The paper defends Collingwood's account of rational explanation against two objections. The first is that he psychologizes the concept of practical reason. The second is that he fails to distinguish mere rationalizations from rationalizations that have causal power. I argue that Collingwood endorses a form of nonpsychologizing internalism which rests on the view that the appropriate explanans for actions are neither empirical facts (as externalists claim), nor psychological facts (as some internalists claim), but propositional facts. I then defend this form (...)
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  17.  63
    Collingwood and Ryle on the Concept of Mind.Giuseppina D'oro - 2003 - Philosophical Explorations 6 (1):18 – 30.
    This paper argues that Collingwood's philosophy of mind offers an interesting and compelling account of the nature of the mind and of the irreducibility of the mental, an account whose viability and relevance to contemporary debates ought to be given serious consideration. I suggest that the reason why Collingwood's contribution to the philosophy of mind has been neglected is due to the fact that his philosophy of mind is widely, even if mistakenly, regarded as the target of Ryle's attacks on (...)
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  18.  16
    Davidson and the Autonomy of the Human Sciences.Giuseppina D'Oro - 2011 - In Dialogues with Davidson: New Perspectives on his Philosophy. MIT Press. pp. 283-296.
    This chapter explores the kind of nonreductivism defended by Davidson and compares it with that which predominated in mid-century. Davidson’s argument for the autonomy of the human sciences is contrasted with the one developed by R. G. Collingwood as presented through the interpretative efforts of W. H. Dray. It is argued here that Davidson’s arguments against the anticausalist consensus that dominated the first half of the twentieth century were not conclusive and that the success of causalism in the latter half (...)
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  19.  33
    Reclaiming the Ancestors of Simulation Theory. [REVIEW]Giuseppina D'Oro - 2009 - History and Theory 48 (1):129-139.
  20. Collingwood's Solution to the Problem of Mind-Body Dualism.Giuseppina D'Oro - 2005 - Philosophia 32 (1-4):349-368.
    This paper contrasts two approaches to the mind-body problem and the possibility of mental causation: the conceptual approach advocated by Collingwood/Dray and the metaphysical approach advocated by Davidson. On the conceptual approach to show that mental causation is possible is equivalent to demonstrating that mentalistic explanations possess a different logical structure from naturalistic explanations. On the metaphysical approach to show that mental causation is possible entails explaining how the mind can intelligibly be accommodated within a physicalist universe. I argue that (...)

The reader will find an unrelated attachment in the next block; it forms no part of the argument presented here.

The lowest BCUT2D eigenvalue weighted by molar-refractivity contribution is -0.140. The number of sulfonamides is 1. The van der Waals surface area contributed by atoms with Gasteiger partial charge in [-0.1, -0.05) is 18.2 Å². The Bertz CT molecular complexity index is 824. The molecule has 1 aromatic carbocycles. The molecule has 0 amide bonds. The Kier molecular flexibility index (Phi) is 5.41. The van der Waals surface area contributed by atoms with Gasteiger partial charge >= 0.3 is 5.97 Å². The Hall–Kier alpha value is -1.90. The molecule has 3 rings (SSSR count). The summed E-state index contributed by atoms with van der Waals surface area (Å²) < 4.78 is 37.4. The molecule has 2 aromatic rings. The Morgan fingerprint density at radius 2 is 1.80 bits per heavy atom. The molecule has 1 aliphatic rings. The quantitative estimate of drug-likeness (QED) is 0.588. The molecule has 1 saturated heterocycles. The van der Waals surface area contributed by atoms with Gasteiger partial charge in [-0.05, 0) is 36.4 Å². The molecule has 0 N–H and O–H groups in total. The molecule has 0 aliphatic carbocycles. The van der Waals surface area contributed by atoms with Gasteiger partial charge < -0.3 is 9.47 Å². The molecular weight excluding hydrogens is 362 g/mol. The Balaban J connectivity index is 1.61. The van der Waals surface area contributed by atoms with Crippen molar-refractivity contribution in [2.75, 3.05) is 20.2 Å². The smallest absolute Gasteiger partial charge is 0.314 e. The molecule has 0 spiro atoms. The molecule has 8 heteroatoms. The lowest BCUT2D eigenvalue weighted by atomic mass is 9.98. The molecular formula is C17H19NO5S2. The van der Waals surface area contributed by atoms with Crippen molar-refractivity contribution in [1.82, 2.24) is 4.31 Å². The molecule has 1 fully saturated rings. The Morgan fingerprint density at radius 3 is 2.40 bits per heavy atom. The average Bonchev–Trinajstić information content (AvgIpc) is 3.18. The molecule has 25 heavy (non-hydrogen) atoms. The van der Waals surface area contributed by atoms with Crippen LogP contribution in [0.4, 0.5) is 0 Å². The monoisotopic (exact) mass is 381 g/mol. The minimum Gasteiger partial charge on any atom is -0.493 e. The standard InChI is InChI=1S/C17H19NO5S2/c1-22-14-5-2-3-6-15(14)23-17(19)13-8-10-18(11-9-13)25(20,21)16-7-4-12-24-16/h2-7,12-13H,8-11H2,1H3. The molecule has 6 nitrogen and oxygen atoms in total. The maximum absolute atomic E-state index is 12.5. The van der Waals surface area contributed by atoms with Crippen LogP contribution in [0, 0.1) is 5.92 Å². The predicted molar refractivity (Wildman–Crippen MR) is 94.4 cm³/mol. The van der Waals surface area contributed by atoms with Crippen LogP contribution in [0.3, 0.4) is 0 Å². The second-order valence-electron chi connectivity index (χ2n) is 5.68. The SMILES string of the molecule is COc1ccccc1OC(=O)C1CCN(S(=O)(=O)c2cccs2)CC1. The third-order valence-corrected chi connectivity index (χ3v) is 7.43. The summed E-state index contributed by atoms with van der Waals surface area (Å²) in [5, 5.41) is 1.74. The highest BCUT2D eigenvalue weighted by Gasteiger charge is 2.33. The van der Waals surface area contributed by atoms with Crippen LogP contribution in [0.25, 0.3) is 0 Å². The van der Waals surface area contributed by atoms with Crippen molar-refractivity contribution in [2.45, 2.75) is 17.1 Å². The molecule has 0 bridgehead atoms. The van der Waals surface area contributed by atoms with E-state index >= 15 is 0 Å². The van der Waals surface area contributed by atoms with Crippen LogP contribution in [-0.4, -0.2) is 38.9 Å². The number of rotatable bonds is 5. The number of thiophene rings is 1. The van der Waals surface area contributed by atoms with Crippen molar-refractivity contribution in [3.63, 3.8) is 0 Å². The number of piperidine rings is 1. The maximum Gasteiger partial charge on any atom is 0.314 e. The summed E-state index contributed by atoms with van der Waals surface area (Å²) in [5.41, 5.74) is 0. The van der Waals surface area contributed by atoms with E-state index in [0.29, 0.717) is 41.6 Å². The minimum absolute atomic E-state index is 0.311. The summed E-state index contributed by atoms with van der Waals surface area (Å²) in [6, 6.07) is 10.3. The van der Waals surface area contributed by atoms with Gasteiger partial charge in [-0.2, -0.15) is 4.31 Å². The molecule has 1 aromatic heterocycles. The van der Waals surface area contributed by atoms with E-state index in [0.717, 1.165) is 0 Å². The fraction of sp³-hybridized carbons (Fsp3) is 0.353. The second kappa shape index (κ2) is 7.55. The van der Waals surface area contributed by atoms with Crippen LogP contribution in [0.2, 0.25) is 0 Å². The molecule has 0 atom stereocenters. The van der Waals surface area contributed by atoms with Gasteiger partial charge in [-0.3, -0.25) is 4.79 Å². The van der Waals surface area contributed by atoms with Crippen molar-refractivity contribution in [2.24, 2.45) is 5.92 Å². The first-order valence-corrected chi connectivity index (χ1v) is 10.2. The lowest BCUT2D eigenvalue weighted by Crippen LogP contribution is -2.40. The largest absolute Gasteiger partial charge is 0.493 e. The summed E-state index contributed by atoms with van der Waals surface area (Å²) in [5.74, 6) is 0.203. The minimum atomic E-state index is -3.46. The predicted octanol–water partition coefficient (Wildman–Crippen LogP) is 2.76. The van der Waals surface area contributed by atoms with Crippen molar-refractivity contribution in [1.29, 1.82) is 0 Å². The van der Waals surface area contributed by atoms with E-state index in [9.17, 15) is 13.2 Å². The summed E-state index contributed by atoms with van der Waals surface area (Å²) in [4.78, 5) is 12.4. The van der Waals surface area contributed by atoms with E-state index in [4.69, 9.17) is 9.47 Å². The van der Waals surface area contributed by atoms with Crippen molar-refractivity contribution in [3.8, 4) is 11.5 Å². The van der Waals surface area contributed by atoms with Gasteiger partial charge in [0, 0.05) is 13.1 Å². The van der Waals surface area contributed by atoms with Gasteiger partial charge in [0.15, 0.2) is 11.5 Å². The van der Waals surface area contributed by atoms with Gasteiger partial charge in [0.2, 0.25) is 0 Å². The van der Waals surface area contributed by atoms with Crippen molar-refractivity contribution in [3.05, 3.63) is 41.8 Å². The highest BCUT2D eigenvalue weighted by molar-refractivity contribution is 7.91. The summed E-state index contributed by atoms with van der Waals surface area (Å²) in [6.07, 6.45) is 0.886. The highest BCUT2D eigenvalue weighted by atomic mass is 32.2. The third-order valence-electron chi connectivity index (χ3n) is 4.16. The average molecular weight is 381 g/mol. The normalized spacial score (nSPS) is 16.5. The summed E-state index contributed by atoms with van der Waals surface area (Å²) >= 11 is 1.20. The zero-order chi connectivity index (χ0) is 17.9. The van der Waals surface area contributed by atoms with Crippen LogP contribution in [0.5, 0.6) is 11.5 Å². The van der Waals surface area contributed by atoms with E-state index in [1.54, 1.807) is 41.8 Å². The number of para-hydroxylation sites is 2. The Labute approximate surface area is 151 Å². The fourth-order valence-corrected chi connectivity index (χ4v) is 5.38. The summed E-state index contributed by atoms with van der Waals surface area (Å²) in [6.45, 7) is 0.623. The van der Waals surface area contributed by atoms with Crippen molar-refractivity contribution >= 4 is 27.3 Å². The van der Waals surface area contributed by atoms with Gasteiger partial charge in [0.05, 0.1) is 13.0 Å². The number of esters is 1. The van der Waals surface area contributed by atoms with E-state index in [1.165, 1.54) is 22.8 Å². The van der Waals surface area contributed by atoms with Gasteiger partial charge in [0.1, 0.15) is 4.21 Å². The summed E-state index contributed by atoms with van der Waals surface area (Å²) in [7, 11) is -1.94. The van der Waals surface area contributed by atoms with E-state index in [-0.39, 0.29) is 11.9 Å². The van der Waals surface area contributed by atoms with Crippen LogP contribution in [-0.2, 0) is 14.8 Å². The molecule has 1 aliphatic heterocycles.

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  21. Apriority and Philosophical Analysis.Giuseppina D'Oro - 2004 - Science Et Esprit 56 (3):247-263.
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  22.  34
    Collingwood, Metaphysics, and Historicism.Giuseppina D'oro - 2002 - Dialogue 41 (1):71.
    RÉSUMÉ: Cet article discute l'idée que la philosophie tardive de Collingwood soit d'orientation historiciste et relativiste. Je soutiens que cette accusation de relativisme historique est basée sur deux erreurs, l'une exégétique et l'autre philosophique. L'erreur exégétique est le résultat de l'hypothèse d'une prétendue «conversion radicale». L'erreur philosophique repose sur la conception selon laquelle il n'y a pas de différences substantielles entre le projet d'une métaphysique descriptive et le projet de la sociologie de la connaissance. L'article essaie de saper à la (...)
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  23. The Leopard Does Not Change its Spots: Naturalism and the Argument Against Methodological Pluralism in the Sciences.Jonas Ahlskog & Giuseppina D'Oro - forthcoming - In Adam Tuboli & Ákos Sivadó (eds.), The History of Understanding in Analytic Philosophy: Before and After Logical Empiricism. pp. 185-208.
    This paper sets out to undermine the view that a commitment to the early modern conception of the mind as immortalized in Ryle’s metaphor of the (Cartesian) ghost in the machine and in Quine’s metaphor of the (Lockean) myth of the museum is required to articulate a defence of the sui generis character of humanistic explanations. These powerful metaphors have not only contributed to undermining the claim for methodological pluralism by caricaturizing the arguments for disunity in the sciences; they have (...)
     
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  24. An Essay on Philosophical Method.James Connelly & Giuseppina D'Oro (eds.) - 2005 - Clarendon Press.